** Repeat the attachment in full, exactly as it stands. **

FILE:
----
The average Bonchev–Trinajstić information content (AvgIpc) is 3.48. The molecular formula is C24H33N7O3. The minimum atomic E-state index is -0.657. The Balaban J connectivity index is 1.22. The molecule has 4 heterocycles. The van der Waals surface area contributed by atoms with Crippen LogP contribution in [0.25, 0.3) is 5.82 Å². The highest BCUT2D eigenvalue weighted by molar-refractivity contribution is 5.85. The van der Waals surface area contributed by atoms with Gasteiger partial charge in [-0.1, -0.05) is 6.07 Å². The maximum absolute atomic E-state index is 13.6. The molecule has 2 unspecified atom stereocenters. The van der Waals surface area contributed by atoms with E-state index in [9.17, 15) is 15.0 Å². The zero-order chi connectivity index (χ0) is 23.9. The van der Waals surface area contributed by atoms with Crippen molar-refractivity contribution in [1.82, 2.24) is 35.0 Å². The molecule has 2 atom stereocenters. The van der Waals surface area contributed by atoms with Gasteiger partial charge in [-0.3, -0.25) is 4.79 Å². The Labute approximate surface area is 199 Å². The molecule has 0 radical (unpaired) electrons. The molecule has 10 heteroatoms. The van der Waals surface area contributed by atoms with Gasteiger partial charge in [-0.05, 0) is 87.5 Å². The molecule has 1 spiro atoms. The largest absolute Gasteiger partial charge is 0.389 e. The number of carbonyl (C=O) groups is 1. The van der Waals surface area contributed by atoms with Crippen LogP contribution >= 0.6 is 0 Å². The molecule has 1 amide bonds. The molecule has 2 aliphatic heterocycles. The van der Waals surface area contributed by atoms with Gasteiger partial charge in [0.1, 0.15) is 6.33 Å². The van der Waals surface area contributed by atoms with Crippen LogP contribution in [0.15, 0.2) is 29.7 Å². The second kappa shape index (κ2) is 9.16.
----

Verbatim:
The average Bonchev–Trinajstić information content (AvgIpc) is 3.48. The molecular formula is C24H33N7O3. The minimum atomic E-state index is -0.657. The Balaban J connectivity index is 1.22. The molecule has 4 heterocycles. The van der Waals surface area contributed by atoms with Crippen LogP contribution in [0.25, 0.3) is 5.82 Å². The highest BCUT2D eigenvalue weighted by molar-refractivity contribution is 5.85. The van der Waals surface area contributed by atoms with Gasteiger partial charge in [-0.1, -0.05) is 6.07 Å². The maximum absolute atomic E-state index is 13.6. The molecule has 2 unspecified atom stereocenters. The van der Waals surface area contributed by atoms with E-state index in [9.17, 15) is 15.0 Å². The zero-order chi connectivity index (χ0) is 23.9. The van der Waals surface area contributed by atoms with Crippen molar-refractivity contribution in [1.82, 2.24) is 35.0 Å². The molecule has 2 atom stereocenters. The van der Waals surface area contributed by atoms with Gasteiger partial charge in [-0.3, -0.25) is 4.79 Å². The Labute approximate surface area is 199 Å². The molecule has 0 radical (unpaired) electrons. The molecule has 10 heteroatoms. The van der Waals surface area contributed by atoms with Gasteiger partial charge in [-0.05, 0) is 87.5 Å². The molecule has 1 spiro atoms. The largest absolute Gasteiger partial charge is 0.389 e. The number of carbonyl (C=O) groups is 1. The van der Waals surface area contributed by atoms with Crippen LogP contribution >= 0.6 is 0 Å². The molecule has 1 amide bonds. The molecule has 2 aliphatic heterocycles. The van der Waals surface area contributed by atoms with Gasteiger partial charge in [0.1, 0.15) is 6.33 Å². The van der Waals surface area contributed by atoms with Crippen LogP contribution in [0.15, 0.2) is 29.7 Å². The second kappa shape index (κ2) is 9.16.